Welch Law, probate lawyer, helps guide families and loved ones in the legal areas of Probate, Estate Administration, Trust Administration, and Intestate Administration. While similar, each of these areas of law has its own unique challenges and concerns.
We have put this page together to help you navigate the legal steps after a loved one passes. Please see our estate planning terminology page if you are unsure what a term means. We hope this guide helps you during this difficult time.
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Probate is the legal process of a court overseeing the administration of a decedent's estate. You may, or may not, need a probate attorney for this process. The process ensures that all final bills and expenses are paid and that the remaining assets are properly distributed to the beneficiaries (or heirs) named in the will. If there is no will, or one cannot be found, distributions to beneficiaries are controlled by state law. This is known as "intestate" or "intestacy."
The responsible party, sometimes called the "executor" or "personal representative", will begin to take actions soon after the decedent's death. You can learn more about these, here.
Notify the Court:
If the decedent left a Will, then the executor will present the Will to the court. If the decedent did not have a Will, then an interested party (usually a surviving spouse, child, sibling, or close family friend) will notify the court.
During this process of notifying the court, the person will normally also seek the court's approval to become the Administrator of the estate (a.k.a. executor or personal representative).
The Administrator will commonly hire a probate attorney to assist in this process.
Administering the Probate Estate:
Upon the court's approval of the Administrator, the named Administrator will begin handling the assets of the decedent's estate. This process starts with the submission of an inventory of all the estate's assets and debts. During the next several months, the Administrator will be responsible for collecting assets, managing assets, paying debts, and more depending on the nature of the estate's assets.
This person will typically work closely with several other advisors such as: a probate attorney, an accountant, and sometimes financial managers.
Finalizing the Probate Estate:
After all the assets have been collected, all the debts have been paid, and assuming there are no disgruntled beneficiaries or other liabilities, the administrator will submit an accounting to the probate court. Upon acceptance, this closes the probate case and distributions can be made to the beneficiaries.
When things go smoothly, the process typically takes 7-12 months to complete. However, it is not uncommon for difficult probate cases to take 2+ years to complete.
The Cost of Probate:
There are certain expenses the administrator, and beneficiaries, can expect. These include: court filing fees, publication of the decedent's death in a newspaper, and legal and other fees charged by professionals. The following fee schedule is outlined in Missouri's Probate Code.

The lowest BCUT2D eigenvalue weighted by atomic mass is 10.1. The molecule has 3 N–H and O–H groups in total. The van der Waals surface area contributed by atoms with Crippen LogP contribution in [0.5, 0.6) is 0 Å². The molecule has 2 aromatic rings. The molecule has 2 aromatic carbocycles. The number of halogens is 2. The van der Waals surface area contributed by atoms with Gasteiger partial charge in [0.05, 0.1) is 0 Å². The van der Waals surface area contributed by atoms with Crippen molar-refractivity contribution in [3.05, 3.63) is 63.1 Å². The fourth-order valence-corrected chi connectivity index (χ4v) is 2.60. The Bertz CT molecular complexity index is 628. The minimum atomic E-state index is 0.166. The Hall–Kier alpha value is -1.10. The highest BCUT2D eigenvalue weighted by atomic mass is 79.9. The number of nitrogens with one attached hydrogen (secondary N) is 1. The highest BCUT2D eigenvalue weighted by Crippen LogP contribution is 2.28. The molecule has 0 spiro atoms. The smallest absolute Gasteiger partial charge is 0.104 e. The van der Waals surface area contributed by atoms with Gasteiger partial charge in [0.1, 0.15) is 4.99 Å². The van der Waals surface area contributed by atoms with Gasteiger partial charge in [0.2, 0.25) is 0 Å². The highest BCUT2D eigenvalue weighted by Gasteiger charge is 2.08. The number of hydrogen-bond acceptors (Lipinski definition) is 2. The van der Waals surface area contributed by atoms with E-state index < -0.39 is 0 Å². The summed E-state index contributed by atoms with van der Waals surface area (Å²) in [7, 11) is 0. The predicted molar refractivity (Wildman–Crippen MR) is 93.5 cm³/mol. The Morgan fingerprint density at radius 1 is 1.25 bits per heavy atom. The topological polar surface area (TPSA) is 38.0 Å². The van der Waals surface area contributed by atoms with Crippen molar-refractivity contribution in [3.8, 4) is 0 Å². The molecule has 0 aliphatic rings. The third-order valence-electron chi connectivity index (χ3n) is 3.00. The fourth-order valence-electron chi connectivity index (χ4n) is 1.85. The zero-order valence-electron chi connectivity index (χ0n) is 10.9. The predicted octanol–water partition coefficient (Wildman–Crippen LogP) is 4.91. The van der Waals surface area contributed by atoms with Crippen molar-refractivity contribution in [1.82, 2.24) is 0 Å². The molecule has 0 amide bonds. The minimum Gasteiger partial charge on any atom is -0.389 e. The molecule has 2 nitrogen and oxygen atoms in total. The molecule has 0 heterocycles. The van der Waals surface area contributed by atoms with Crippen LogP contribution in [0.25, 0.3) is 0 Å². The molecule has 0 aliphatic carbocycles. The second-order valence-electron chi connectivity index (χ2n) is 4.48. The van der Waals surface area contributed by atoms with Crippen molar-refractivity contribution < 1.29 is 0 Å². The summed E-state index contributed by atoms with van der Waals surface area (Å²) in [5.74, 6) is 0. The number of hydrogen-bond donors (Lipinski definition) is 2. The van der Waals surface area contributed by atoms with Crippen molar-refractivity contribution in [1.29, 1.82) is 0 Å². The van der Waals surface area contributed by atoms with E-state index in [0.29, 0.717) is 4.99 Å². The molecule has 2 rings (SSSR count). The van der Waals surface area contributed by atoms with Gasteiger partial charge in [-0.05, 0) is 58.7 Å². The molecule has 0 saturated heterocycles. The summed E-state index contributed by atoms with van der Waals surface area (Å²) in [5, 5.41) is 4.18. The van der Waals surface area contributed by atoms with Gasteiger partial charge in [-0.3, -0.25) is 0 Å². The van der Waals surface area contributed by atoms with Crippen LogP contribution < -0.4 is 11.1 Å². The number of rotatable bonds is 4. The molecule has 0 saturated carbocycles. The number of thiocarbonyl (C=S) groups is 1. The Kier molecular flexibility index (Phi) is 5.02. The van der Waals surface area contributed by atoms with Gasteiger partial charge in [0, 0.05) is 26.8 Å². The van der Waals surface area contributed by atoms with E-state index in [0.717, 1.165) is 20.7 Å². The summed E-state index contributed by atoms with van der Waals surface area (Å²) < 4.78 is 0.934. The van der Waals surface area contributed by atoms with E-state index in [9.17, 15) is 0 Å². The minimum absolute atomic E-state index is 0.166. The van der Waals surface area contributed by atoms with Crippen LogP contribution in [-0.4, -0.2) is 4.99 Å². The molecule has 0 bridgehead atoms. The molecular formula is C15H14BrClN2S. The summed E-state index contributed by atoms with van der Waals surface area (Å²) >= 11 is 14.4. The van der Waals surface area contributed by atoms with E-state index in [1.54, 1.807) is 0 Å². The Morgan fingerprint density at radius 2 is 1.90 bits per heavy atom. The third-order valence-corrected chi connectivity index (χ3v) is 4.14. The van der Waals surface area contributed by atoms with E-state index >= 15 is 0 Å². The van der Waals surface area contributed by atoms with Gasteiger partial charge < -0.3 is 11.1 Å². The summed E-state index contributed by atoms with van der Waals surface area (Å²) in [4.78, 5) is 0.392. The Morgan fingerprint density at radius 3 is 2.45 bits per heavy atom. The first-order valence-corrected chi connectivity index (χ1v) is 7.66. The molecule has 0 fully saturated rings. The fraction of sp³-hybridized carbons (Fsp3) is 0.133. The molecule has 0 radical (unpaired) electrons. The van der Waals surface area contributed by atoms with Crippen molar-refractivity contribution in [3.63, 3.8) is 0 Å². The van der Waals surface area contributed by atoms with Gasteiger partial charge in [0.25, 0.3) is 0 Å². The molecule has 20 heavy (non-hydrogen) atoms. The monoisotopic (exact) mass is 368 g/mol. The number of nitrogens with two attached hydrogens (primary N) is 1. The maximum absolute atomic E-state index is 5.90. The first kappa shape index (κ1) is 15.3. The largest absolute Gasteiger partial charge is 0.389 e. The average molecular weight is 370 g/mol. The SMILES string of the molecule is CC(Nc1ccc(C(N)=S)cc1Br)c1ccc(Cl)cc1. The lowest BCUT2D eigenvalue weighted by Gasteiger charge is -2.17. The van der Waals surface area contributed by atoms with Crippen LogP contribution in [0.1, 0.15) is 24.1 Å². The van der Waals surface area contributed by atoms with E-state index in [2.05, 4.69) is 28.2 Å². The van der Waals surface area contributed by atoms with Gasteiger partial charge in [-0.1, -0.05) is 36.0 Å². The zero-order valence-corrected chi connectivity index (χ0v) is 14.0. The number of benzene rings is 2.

The following table outlines the statutory fees awarded to both the estate administrator and the probate attorney, as of March 1, 2019:
Size of the Estate: Statutory Fee:
Less than $5,000 5%
$5,001 - $25,000 $250 + 4% of amount over $5,000
$25,001 - $100,000 $1,050 + 3% of amount over $25,000
$100,001 - $400,000 $3,300 + 2.75% of amount over $100,000
$400,001 - $1,000,000 $11,550 + 2.5% of amount over $400,000
Over $1,000,000 $26,550 + 2% of amount over $1,000,000
Keep in mind, not all of the decedent's assets have to go through the probate process and therefore may not be subject to this fee structure. Assets with beneficiary designations, transfer on death or pay on death designations, may avoid probate completely. Some probate attorney's may have a separate fee schedule to help clients with these assets, so it is important to ask what other fees may be involved.
Missouri Small Estates
Estates with a total value less than $40,000.00 will qualify for small estate processing. This is a simplified process and typically takes significantly less time to complete. You may not even need a probate attorney for this process in some counties.
Even where not required, many families will choose to hire a probate attorney to guide them through the small estate process.
There are several other ways to collect decedent's assets if they are lower in value and certain conditions exist.
For example: Spousal or Minor Refusal of Letters, or Creditors Refusal of Letters, may be used to collect estate assets if they are less than $15,000.00 (in most counties). Special circumstances must exist in order to use these tools, and not all cases will qualify.
Trust administration is the process by which a trustee manages a Trust. Many of the administrative actions will be similar to those in the probate process. For example, the trustee will still be required to collect assets, pay debts, keep beneficiaries informed of his or her actions, and distribute the assets.
However, unlike probate, estate administration of a trust is a private process. So long as no disputes, or other legal actions, arise, the trustee is free to administer the trust privately.
Additionally, trust administration may be less expensive, may take less time, and is substantially more private than probate administration. The trustee does have a fiduciary responsibility to the beneficiaries, so care should be taken to ensure proper administration of the trusts assets.
Want to learn more?
Contact Welch Law to see how we can help.